Braeyden Jae: Fog Mirror


Whited Sepulchre vinyl and download

For a record that deploys so many signifiers of mellowness – undulating guitar lines, minimal piano motifs, shimmery reverb, no drums – Braeyden Jae’s Fog Mirror really isn’t relaxing at all. In the same way that Liz Harris’s Grouper wraps forlorn vocals and ghostly, reverberant piano chords around a centre that’s simultaneously ice-cold and absent, Jae’s dense layers of echo-laden guitar pack snow around a central core that seems to dissipate into air even as you look for it. Fog Mirror’s six tracks are an inversion of the blistering hot sensuality of classic-era shoegaze – all those moans and groans and feedback in Loveless, which, despite its title was pretty darned sexy really – flipping that intoxicated chiaroscuro into a chilly anomie, its washes of saturated sound and fragmentary melodies like floating in an ice bath while zonked on purple drank.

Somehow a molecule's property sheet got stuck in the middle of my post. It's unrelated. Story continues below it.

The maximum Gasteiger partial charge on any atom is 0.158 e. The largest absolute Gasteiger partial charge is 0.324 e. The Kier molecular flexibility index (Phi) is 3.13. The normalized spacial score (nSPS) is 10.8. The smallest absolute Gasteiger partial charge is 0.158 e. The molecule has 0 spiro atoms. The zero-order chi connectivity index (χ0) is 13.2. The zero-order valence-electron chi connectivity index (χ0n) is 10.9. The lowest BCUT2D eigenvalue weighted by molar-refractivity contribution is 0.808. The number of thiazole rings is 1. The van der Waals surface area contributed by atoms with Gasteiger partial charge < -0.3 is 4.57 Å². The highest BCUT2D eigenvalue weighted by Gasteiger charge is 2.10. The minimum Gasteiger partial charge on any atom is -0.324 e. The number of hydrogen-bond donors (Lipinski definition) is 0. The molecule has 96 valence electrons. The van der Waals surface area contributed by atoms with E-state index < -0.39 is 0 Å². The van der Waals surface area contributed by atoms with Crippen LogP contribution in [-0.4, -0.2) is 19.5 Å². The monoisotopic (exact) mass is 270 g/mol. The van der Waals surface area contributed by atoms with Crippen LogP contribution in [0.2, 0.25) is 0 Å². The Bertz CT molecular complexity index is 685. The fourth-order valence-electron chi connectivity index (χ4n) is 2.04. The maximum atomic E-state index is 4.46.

Braeyden Jae is the alias of  Salt Lake City-based Braden McKenna. According to his Discogs page, McKenna been active in this alias only since 2014 (he also runs the Heavy Mess label), but, nevertheless, Fog Mirror is accomplished stuff. Tracks like More Washed Feeler are in no hurry to get anywhere, Jae patiently ladling on the white-noise fuzz and muffled, melancholy guitar figures until he reaches a kind of singularity, the half-heard melodies warping into the maelstrom in a scouring wash of sound. It’s like listening to whale song in an ice storm. But whereas other ambient-ish performers do their utmost to set up emotional touch points with the listener – check out Benoit Pioulard’s glorious nostalgic glow for an example of maximum feels – Jae ups the alienation. It’s anything but cathartic, and that’s what makes it interesting. The full-spectrum white out and niggling piano repetitions of Two Mirrors Looking melancholy into howls of self-pity. There’s neither progression nor any build into some kind of false resolution, either here or elsewhere (although the track does have a nice clanging coda). By the end of the epic Fogged Placer, which brings the album to a yowling finish, we’re back in the place we’ve always been. Are we the same, or perhaps different for having been through this experience? Who knows. Are we any closer? Could be.





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